References to "Historical Justice" as a Long-Established Practice
22 June, 2017

With the help of Ukrainian historian and diplomat Dmytro Ishchenko, Hromadske is launching a new series of articles on the history of international relations.

While the current geopolitical storm in Eastern Europe may seem unlike anything that’s come before it, the history of international relations can provide some much needed context. This is particularly important as world leaders, politicians and diplomats continue to reference historical justice to legitimize their political actions.

Writing for Hromadske, Ukrainian historian and diplomat Dmytro Ishchenko explains that referencing so-called historical justice is not a new development in international diplomacy, but rather an age-old practice.

Russia's takeover of Crimea revealed a great deal of immediate and particularly baffling challenges for international law. This list includes the policy of praising a blatant land-grab as "the restoration of historical fairness." In the shadow of such rhetoric, we may wonder how the existing system of multilateral diplomacy is to withstand this peculiar style of legitimization.

While searching for the desired answer, one should remember that the idea of "correcting the wrongs" or "making the country great again" has been around for quite a while. The agenda of restorative justice has brought about war, destruction, and subjugation since earliest antiquity.

The mythological tradition of Ancient Greece, for instance, labeled the Dorian invasion of the Peloponnese as the "Return of the Heracleidae." According to the story, the descendants of legendary Heracles took possession of the peninsula on the pretext that their glorious progenitor had ruled there in his time.

The Spartans were descended from the Dorians, who, as the "grand-children" of Heracles, reduced the local inhabitants of Laconia to serfdom. Painting on a Spartan vase. Source: Wikimedia Commons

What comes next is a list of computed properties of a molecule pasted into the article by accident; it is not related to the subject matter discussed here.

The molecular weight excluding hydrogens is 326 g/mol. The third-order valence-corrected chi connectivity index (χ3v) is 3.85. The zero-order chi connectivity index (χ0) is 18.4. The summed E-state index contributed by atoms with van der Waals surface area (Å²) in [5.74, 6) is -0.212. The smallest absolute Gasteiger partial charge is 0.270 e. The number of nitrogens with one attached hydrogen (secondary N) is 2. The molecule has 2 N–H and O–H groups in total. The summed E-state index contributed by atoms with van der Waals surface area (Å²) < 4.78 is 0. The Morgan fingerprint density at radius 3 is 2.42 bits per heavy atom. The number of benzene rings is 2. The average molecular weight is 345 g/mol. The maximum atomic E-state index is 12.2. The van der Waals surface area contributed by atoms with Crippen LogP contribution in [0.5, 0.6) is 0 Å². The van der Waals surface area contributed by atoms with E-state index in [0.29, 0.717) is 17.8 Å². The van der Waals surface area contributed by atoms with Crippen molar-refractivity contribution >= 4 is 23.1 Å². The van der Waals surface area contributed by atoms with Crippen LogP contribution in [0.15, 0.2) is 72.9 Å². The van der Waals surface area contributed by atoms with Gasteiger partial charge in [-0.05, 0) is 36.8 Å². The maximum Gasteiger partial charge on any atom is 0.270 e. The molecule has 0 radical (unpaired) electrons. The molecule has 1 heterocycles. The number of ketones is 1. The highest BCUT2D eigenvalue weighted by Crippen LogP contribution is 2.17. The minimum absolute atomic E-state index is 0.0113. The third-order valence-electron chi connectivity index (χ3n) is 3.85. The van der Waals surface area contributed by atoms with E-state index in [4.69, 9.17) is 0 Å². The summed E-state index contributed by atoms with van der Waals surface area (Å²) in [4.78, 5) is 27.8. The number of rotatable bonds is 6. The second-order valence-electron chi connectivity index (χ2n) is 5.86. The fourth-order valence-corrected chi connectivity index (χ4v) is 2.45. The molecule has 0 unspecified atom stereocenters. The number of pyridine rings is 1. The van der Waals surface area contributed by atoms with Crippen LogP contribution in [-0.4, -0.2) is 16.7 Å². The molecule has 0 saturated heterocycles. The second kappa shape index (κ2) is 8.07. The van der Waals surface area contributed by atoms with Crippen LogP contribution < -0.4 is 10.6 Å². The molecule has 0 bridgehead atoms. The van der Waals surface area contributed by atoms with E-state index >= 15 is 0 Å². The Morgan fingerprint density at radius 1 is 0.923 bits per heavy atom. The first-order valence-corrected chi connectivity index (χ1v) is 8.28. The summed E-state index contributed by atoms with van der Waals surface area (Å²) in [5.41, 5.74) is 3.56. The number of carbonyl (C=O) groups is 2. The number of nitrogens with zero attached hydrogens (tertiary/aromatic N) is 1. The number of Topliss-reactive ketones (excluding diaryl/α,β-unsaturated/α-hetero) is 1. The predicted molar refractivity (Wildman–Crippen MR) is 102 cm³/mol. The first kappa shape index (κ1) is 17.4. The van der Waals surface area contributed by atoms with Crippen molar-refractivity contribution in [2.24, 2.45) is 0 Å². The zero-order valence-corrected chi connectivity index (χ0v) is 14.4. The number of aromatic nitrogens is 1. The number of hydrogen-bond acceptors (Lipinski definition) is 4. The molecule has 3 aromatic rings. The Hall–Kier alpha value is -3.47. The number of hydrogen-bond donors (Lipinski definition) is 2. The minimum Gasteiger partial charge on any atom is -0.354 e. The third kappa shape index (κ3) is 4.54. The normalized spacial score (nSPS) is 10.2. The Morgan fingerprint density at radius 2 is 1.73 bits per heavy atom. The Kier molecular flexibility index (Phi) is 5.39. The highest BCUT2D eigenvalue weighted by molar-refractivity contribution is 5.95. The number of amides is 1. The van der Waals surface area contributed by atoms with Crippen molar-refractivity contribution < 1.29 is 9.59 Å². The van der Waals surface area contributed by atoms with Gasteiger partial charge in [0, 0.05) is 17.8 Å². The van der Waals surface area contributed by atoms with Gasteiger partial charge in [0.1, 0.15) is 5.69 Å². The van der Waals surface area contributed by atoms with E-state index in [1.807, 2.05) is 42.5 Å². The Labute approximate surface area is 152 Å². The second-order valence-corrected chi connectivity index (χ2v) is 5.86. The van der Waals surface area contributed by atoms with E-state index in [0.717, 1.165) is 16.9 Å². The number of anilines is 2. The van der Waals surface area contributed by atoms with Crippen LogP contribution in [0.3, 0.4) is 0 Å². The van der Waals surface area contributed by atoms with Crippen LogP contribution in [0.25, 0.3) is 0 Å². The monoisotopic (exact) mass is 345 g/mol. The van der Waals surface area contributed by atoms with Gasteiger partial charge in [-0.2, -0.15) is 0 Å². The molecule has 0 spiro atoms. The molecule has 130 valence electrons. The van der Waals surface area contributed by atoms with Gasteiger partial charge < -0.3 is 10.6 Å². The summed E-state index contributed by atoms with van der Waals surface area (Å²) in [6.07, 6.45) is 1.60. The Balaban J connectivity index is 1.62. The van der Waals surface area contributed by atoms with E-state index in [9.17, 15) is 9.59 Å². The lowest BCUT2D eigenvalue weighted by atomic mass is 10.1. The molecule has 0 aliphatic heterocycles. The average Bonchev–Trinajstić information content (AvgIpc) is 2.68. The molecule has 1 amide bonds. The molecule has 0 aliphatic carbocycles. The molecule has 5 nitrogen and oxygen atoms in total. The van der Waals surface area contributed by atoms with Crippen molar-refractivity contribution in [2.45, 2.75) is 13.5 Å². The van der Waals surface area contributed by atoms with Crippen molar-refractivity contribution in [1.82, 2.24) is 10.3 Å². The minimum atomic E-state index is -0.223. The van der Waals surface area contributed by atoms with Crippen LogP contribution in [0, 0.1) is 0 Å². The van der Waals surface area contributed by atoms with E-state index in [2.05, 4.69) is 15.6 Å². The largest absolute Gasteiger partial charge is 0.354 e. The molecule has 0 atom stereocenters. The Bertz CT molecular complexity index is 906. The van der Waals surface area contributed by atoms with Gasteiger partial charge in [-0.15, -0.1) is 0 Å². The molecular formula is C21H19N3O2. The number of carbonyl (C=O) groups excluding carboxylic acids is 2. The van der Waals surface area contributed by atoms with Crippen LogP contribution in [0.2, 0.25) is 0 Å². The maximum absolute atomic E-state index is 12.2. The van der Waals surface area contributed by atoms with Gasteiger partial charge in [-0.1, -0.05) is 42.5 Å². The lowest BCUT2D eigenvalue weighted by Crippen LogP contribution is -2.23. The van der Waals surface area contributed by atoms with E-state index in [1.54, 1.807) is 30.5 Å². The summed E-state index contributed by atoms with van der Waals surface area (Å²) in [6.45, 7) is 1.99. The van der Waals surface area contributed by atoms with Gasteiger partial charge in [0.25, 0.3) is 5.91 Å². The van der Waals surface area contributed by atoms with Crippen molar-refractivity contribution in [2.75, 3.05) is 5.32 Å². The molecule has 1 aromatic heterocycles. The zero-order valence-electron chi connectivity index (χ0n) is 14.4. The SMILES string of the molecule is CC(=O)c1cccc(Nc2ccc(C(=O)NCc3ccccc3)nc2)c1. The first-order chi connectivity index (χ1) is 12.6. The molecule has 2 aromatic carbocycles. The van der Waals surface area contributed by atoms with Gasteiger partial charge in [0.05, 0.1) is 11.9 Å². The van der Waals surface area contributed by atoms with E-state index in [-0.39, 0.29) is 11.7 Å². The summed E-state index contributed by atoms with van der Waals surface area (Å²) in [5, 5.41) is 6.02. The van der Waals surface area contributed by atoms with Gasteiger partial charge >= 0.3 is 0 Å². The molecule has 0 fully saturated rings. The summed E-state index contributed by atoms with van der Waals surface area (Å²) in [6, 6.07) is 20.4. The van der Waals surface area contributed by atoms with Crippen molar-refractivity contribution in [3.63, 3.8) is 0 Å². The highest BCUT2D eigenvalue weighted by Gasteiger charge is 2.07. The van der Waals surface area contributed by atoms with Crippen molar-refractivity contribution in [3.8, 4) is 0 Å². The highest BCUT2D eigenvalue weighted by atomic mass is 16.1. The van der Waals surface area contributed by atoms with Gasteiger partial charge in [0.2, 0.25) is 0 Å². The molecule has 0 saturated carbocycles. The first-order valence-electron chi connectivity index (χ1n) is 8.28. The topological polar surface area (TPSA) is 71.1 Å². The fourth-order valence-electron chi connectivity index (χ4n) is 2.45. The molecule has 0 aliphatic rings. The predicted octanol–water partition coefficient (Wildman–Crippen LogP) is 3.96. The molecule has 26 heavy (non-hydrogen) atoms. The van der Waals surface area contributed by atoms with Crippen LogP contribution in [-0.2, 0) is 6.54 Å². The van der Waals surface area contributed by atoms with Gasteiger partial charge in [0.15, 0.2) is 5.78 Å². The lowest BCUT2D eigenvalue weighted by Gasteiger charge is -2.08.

In 1066, the Normans produced a very similar argument to justify the Conquest of England. The kingdom’s crown, they claimed, had been promised to William, ducal sovereign of Normandy, because he, along with his barons and knights, had every right to rule the invaded land. Such entitlement, in addition to other notions, was explained by the duke’s and his people’s descent from the ancient Trojans. The legends of the medieval epoch heralded that the monarchical polity of Britain had been founded by a band of Trojan drifters. Their leader and the first king of the Britons, as this fabula tells us, was a noble prince by the name of Brutus –the grandson of famous Aeneas. At the end of the 10th century, Normandy’s court historians concocted a genealogy that was to represent the dukedom’s population as the progeny of Antenor –another prince of the Trojan House. The dynasty of William the Conqueror and its Plantagenet successors (1154-1485) used said lineage to portray the 1066 debellatio as the Trojans’ return to the Trojan country.

The Bayeux Tapestry. Scenes depicting the Battle of Hastings. Commissioned after the Conquest of 1066, this very long piece of decorative cloth, is known as one of the brightest products of medieval propaganda. Using the magnificent artistic imagery in a comics-like or a documentary style, it represents William’s enthronement in England as a fully legitimate and historically inevitable act. Source: Wikimedia Commons

England’s Edward I (1239-1307) referred to the same patrimonial roots in order to vindicate his Scottish affair. The king’s "wise men" composed large volumes of documents "showing" that Scotland had been a province of Brutus’s original kingdom. The latter’s central territory, as this "historical" doctrine emphasized, was an exact geographical and political match of medieval Anglia. From Edward’s perspective, such ‘strong evidence’ clearly meant that the whole Scottish realm was to be subjected to him and to his offshoots.

King Edward I of England, "the Hammer of the Scots." Line engraving, mid 17th century. Edward’s ambition to rule Scotland as the ‘true heir’ of the Isle’s Trojan scepter resulted in the Anglo-Scottish wars of 1286-1371. Source: Wikimedia Commons.